Hope In Katherine Boo's Behind The Beautiful Forevers

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Cambridge Dictionary’s definition of hope is “the feeling that something desired can be had or will happen”. Katherine Boo addresses how hope affects the people of Annawadi, a slum near Mumbai, in her book Behind the Beautiful Forevers. Hope may seem irrelevant in places as poor and corrupt, but it inspires Annawadians to follow their dreams of a better life. By encouraging them to chase their goals, hope mainly has a positive impact on the people of Annawadi, but is damaging when given up on.
The positive benefits of hope are most clearly seen as the character Asha achieves her goal and creates a better life for her and her family. The independent woman desired power and influence, and as a result, “Corporator Subhash Sawant, on hand to address the residents, offered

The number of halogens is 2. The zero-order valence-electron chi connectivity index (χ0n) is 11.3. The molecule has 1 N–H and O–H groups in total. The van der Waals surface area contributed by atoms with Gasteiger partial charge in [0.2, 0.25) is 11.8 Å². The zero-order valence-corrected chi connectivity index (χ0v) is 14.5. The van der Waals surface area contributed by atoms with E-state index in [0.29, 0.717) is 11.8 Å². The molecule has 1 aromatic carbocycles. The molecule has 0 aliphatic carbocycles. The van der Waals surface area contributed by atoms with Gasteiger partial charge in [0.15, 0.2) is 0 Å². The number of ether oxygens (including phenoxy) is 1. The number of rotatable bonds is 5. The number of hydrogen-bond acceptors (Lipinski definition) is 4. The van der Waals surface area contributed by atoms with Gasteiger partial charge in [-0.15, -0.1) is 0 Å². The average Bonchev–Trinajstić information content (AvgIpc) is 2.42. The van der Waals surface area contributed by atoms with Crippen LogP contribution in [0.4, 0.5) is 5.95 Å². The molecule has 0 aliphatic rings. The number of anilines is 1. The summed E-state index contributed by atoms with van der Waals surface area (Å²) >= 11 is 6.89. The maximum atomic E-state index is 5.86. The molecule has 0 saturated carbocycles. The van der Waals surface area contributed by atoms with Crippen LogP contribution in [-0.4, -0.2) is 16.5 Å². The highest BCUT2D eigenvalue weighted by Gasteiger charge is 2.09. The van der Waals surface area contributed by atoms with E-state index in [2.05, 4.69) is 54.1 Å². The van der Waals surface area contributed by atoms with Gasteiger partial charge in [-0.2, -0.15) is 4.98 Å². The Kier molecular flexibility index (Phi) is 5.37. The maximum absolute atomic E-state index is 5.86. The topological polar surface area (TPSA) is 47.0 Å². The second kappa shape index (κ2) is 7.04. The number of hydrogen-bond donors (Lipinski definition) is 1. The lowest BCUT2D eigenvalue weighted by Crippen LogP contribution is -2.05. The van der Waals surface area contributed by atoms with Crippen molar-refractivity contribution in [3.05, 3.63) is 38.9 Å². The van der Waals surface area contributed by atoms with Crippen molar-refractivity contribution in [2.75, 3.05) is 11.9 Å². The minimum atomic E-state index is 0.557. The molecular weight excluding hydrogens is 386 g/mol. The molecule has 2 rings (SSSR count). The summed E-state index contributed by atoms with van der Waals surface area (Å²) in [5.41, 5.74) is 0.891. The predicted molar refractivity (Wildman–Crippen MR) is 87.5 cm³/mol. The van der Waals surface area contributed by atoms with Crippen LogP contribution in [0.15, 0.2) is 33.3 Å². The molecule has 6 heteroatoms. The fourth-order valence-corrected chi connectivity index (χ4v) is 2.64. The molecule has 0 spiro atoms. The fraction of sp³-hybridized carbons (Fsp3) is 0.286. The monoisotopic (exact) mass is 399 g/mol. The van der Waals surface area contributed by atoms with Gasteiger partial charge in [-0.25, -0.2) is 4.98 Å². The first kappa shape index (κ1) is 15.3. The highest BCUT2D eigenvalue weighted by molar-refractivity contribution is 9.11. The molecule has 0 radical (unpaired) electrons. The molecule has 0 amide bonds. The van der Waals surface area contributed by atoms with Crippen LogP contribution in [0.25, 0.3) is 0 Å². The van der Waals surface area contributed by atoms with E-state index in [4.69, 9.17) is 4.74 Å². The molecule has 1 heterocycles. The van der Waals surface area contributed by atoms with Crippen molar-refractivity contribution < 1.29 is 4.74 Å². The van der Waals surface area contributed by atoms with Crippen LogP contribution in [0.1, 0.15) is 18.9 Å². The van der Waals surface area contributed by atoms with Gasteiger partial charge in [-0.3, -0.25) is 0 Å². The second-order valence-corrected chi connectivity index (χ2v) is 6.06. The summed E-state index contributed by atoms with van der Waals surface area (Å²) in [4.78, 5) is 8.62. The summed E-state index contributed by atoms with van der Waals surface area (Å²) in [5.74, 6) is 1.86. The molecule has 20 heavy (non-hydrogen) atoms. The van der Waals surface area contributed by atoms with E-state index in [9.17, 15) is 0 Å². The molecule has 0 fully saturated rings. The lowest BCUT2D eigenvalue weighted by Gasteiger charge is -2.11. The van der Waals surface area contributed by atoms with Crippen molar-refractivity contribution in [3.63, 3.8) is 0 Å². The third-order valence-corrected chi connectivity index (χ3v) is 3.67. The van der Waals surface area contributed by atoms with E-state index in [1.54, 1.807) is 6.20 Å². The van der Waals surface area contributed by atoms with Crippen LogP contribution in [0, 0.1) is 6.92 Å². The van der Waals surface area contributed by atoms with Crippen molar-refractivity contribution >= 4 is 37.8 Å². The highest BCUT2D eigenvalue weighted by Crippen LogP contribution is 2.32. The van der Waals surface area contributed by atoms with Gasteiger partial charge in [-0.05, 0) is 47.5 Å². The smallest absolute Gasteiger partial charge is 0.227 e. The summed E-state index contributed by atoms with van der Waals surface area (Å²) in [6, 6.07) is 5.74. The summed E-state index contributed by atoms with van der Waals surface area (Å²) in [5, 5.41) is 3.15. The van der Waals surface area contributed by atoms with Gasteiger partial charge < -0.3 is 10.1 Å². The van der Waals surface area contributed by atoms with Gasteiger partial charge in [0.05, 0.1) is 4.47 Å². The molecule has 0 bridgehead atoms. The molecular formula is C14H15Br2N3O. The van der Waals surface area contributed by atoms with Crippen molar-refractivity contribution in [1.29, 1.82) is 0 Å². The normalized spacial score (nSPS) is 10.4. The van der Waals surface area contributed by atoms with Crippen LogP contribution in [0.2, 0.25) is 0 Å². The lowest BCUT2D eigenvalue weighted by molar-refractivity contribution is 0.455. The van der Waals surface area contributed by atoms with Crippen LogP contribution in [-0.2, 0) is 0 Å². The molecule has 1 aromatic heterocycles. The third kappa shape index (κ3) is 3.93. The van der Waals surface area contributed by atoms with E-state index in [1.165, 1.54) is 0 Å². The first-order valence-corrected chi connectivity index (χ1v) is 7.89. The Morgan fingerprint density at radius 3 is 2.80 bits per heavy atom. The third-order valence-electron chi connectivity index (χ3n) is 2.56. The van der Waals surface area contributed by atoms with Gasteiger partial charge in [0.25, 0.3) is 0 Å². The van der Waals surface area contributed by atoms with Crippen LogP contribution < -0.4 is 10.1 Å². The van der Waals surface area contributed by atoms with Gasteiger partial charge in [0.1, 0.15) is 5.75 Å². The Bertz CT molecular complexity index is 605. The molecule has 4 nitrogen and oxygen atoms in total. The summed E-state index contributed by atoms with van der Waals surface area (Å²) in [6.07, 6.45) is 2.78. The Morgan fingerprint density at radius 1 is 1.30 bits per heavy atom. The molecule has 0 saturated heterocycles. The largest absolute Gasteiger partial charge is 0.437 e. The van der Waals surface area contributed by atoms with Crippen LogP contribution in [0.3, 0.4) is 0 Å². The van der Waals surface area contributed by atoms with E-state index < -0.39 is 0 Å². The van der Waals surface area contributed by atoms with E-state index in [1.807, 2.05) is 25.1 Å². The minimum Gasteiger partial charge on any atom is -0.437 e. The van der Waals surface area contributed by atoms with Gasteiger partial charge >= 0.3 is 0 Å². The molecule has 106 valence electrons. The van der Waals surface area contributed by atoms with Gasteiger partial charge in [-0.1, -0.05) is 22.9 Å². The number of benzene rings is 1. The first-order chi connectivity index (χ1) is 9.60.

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Abdul was wrongfully accused of murdering his neighbor, Fatima. His mother managed to convince everyone he was a minor, so he would serve any sentence in a juvenile hall. There, Abdul was enrolled in a class with a very inspirational teacher known as The Master. The Master convinced Abdul to make a more conscious effort in improving his morals. Upon his release, Abdul began demonstrating these changes. He compared it to ice and water; ice is clean, while water can carry dirt, or corruption. By the end of the book, Abdul goes back to this comparison and claims “‘[he] tried to keep the ice inside [him] from melting’” (Boo 241). This idea of melting implies that, at any moment, Abdul could become “dirty” or corrupt. Because of this, he has to constantly watch his own behavior and find ways to improve himself. By constantly becoming a better person, Abdul will began to treat those around him better and they will generally return the same attitude. In the end, both Abdul and his community will see the benefits of his continued efforts to reach his
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